On Thursday, Oct. 15, and Friday, Oct. 16, Loyola implemented asynchronous learning days into the school day schedule. In an effort to reduce the exhaustion of both teaching and learning in daily synchronous lessons through Zoom, both students and teachers received a break from the long hours on their screens.
Assistant Principal for Academics Robb Gorr said, “The asynchronous cycle of classes is intended to be a break from screen-time. Surveyed data indicated that students and teachers alike were spending too much time on their screens. We have spent nearly two months in remote learning and the administrative team felt like it was a good time to take a short break from screen-time while enabling teachers an opportunity to differentiate their lesson plans.”
There are many advantages that come from these asynchronous days that benefit faculty and students alike. Students get a chance to reevaluate their coursework to plan ahead, teachers get an opportunity to catch up on grading and both get much needed rest away from the screen and school.
Gorr said, “Our hope is that students use this time for resting their eyes and stimulating their brain and body in other ways. We have suggested various activities and/or short lessons for teachers to implement during these asynchronous days. The deviation from what has become normal will spark creativity in our faculty, as well as in our student body. We want faculty and students to use this time to reflect, to be creative and to re-energize.”
These remote learning days also encouraged teachers to assign tasks to the students that are not necessarily related to the course content.
Dean of Men Heath Utley added, “The goal is to reduce screen time, promote course content that can take students outside or away from their desks and allow them to produce work that is not reliant on a screen. However, teachers might also promote personal reflection for overall wellness that may not rely heavily on course content.”
The intended purpose for these days was to reduce the stress and fatigue students felt after being on Zoom for four hours every single day. Students gained some flexibility in their schedules.
Sophomore Aaron Ambrose said, “To me, these days were very beneficial because I had more freedom and time in my schedule. In normal school I don’t have enough time to get food in between classes or anything else, but with these asynchronous days, I can not only make my own schedule, but also get more work done like doing five or six classes worth of work instead of only four.”
However, with a goal to limit screen time on Zoom come potential issues about student accountability.
Utley said, “I do understand the limitations of turning in that work without technology, however. So a student very well may have to take a picture and upload it to turn in an assignment. But they realistically could have multiple days to do so and the work itself will not require a screen or a Zoom meeting. And as stated before, minimal screen time may be needed to record or provide evidence of work completed.”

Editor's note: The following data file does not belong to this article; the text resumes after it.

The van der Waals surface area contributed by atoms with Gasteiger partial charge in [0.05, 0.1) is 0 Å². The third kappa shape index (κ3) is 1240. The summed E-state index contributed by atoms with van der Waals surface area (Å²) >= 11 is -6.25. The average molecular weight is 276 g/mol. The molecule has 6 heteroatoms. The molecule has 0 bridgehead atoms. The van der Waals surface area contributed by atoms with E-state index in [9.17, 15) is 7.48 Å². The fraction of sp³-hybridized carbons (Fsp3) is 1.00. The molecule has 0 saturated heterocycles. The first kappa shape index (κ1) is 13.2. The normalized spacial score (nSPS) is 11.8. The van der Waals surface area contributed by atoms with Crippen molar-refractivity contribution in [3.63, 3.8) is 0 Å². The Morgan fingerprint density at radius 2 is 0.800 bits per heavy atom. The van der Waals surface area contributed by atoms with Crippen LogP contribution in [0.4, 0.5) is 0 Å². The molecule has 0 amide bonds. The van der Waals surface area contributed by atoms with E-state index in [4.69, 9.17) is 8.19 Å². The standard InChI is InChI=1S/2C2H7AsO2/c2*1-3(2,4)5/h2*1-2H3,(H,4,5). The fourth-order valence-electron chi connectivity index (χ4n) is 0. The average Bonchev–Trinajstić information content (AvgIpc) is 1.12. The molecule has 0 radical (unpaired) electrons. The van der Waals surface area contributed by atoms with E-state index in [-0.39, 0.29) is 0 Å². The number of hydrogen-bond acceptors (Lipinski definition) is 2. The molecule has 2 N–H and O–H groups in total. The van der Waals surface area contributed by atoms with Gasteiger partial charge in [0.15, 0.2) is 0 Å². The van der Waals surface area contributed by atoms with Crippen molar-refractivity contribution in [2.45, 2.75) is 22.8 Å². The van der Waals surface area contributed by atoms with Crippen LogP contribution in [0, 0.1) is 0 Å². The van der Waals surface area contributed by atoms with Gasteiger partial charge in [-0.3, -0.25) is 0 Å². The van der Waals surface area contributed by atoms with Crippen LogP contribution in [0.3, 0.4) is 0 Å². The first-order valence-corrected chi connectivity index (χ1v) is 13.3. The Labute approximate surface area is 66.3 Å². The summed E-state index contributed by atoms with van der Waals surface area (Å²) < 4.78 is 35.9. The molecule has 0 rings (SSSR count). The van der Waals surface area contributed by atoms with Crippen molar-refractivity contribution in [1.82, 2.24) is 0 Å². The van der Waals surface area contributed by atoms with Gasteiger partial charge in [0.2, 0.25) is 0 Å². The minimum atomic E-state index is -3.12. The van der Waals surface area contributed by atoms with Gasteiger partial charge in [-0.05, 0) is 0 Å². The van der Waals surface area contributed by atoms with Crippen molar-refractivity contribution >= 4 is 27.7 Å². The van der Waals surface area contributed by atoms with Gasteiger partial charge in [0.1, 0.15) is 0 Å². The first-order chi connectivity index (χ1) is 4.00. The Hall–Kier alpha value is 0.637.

With many school districts pushing for half asynchronous and half synchronous learning, Loyola has created its own system to implement this new way of approaching school.
Gorr said, “Loyola’s asynchronous cycle of classes is unique. We are not aware of other asynchronous models being utilized, but our model requires teachers to give short non-traditional lessons and/or activities on these asynchronous days. We feel it is important to separate our students and faculty from their screens for the next few days because the detachment from screens will promote health and well-being, and hopefully provide a creative solution to what we have seen in the surveyed data.”
If positive feedback is received by the administration at Loyola from the parents, staff, and students about these asynchronous learning days, they could be potentially incorporated into the school schedule. While Loyola may stress excellence in academics and extracurriculars, student health is a priority, and these days are a response to concerns of parents, teachers, and students.
Gorr said, “Although a single cycle of asynchronous classes is not a long-term fix to a high amount of screen time it could absolutely become more regular if it is well-received and provides the intended benefits for our faculty and students. As a college preparatory institution we must continue to strive for academic excellence, however, the health and well-being of our community is the most important thing and if periodic asynchronous days contribute to an overall better experience, we will schedule more in the future.”
Students have expressed satisfaction and approval of the days. Many have said that it is beneficial to them, and they hope to have more asynchronous learning days in the future.
Sophomore Rahmi Kharim stated, “Overall, I think that l I have been pretty stressed due to having to start my sophomore year in my room and on my computer without physical access to teachers or student help. But this two-day asynchronous break really helped me to get rid of some of the stress and made me feel more at ease with what I am doing. I think an asynchronous day once a week would help a lot more students relax.”
Ambrose added, “For me personally, I would love to have asynchronous days implemented as often as possible so around once a week because it takes so much stress off from the normal day-to-day grind of the school year. I can also sleep in which is really helpful for pretty much every aspect of my day.”
Overall, asynchronous learning days have been a success among the students, and it is up to the administration to decide how to move forward and if they will implement them into the schedule or not.
Utley said, “We will gather feedback from students, parents and teachers to assess and weigh the benefits. That data will determine if and when something like this may be repeated.”